Heavy weights corporations are better served by IT companies…so far.

There are behind this “heavy weight category” many (i.e., million) of smaller entities (e.g., SMEs, Private Equity Funds, Family Offices, holding companies, fund servicers,) not that well equipped. For these larger categories they often have many different bank accounts with no aggregation and inconsistent user authentication, giving them no real-time knowledge of current cash position and FX risks, among others. These companies are often managing finance and treasury on separate financial systems which are poorly integrated, if integrated at all. From the complexity, lack of integration and absence of dedicated tools, big issues and problems arise over time. We saw since the beginning of the Corona crisis (without considering the virus was culprit of it) emergence of fraud cases, problems, opacity in structures, etc.… creating huge dangers for investors and stakeholders. Today, with a better and easy-access technology, we should consider better serving these companies. Some smart Fintechs are building/ have built solutions for SMEs or smaller entities to help them better managing liquidities, improve yield, execute, and secure payments, set up reliable cash-flow forecasts, negotiate excellent FX hedging instruments, orchestrate KYC documents exchanges, etc.…

What are they doing in such situations?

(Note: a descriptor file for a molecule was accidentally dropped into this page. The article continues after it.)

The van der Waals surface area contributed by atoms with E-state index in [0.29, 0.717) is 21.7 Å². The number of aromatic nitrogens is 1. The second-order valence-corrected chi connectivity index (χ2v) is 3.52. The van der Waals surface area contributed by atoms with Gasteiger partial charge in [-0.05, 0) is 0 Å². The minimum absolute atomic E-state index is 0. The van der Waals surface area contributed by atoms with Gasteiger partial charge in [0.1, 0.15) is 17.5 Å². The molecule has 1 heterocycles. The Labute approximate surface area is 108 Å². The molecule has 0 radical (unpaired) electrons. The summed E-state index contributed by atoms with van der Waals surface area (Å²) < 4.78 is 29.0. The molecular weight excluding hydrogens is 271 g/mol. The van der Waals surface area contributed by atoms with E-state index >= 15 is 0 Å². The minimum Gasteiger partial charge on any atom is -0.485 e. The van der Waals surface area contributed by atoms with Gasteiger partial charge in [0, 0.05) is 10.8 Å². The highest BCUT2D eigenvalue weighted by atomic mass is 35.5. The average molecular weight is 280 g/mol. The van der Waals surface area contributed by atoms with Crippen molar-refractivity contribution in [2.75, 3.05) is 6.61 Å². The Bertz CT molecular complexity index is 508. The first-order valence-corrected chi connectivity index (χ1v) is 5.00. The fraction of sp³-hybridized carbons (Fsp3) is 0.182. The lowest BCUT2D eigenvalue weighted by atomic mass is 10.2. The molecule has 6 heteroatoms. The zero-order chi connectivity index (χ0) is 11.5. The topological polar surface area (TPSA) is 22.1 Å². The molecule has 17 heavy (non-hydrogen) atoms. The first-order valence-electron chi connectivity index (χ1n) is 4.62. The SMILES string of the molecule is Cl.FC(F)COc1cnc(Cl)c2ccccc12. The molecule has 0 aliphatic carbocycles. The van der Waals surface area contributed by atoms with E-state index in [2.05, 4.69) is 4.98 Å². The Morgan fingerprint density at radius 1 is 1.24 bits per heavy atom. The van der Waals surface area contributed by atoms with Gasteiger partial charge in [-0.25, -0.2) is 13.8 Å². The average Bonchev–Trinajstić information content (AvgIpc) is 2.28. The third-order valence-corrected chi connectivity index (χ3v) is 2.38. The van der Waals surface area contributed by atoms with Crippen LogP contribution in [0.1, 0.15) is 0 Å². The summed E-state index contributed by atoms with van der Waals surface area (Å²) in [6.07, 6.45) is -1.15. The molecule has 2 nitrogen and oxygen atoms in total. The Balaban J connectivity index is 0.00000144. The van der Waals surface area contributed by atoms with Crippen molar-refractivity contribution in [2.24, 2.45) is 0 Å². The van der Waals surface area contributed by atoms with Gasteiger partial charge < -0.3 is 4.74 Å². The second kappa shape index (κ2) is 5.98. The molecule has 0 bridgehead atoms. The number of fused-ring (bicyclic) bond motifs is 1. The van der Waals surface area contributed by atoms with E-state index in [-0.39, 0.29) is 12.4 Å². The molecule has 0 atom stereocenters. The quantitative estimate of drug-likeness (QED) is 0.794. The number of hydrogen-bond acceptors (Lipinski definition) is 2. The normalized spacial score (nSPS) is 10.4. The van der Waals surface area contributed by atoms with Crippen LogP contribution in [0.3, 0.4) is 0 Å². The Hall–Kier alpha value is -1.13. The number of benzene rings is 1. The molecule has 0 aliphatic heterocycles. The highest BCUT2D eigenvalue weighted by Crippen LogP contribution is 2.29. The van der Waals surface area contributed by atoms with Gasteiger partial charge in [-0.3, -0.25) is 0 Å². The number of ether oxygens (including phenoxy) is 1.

These companies typically work around. The smartest try to find ways and hand-made solutions to do the job. Other simply suffer this lack of treasury tools and spend lots of human resources to compensate, helped by XL sheets. They suffer also from regulations requirements which are increasing as well as from increasing demands from management, which inflate. In such a context, these actors need solutions designed by Fintechs to help enhancing the whole cash management with reliable properly sized solutions. We are convinced Fintechs have many solutions to equations faced by SMEs. The two must somewhere converge. One of the elements of answer to this absence or limited presence of solutions for medium size companies is the business models. Fintechs try to access huge markets and retails to scale up solutions and make fast big money, where some other IT vendors, well-established target big players, juicy contracts, and limited number of exceptionally large customers. These are the two extreme strategies. In the middle, there is room for potential good businesses. Of course, it is not that sexy, not that easy and it requires to make the first key customers before scaling it up, gradually. The sale cycles may be longer, the return lower as they should play on volumes and minimum fees. It may be hard to win your first large clients as a seed stage company, particularly in an area as sensitive as treasury solutions providers. But the good news it is not impossible, and we are convinced some smart solutions are emerging and will be the unicorns of tomorrow.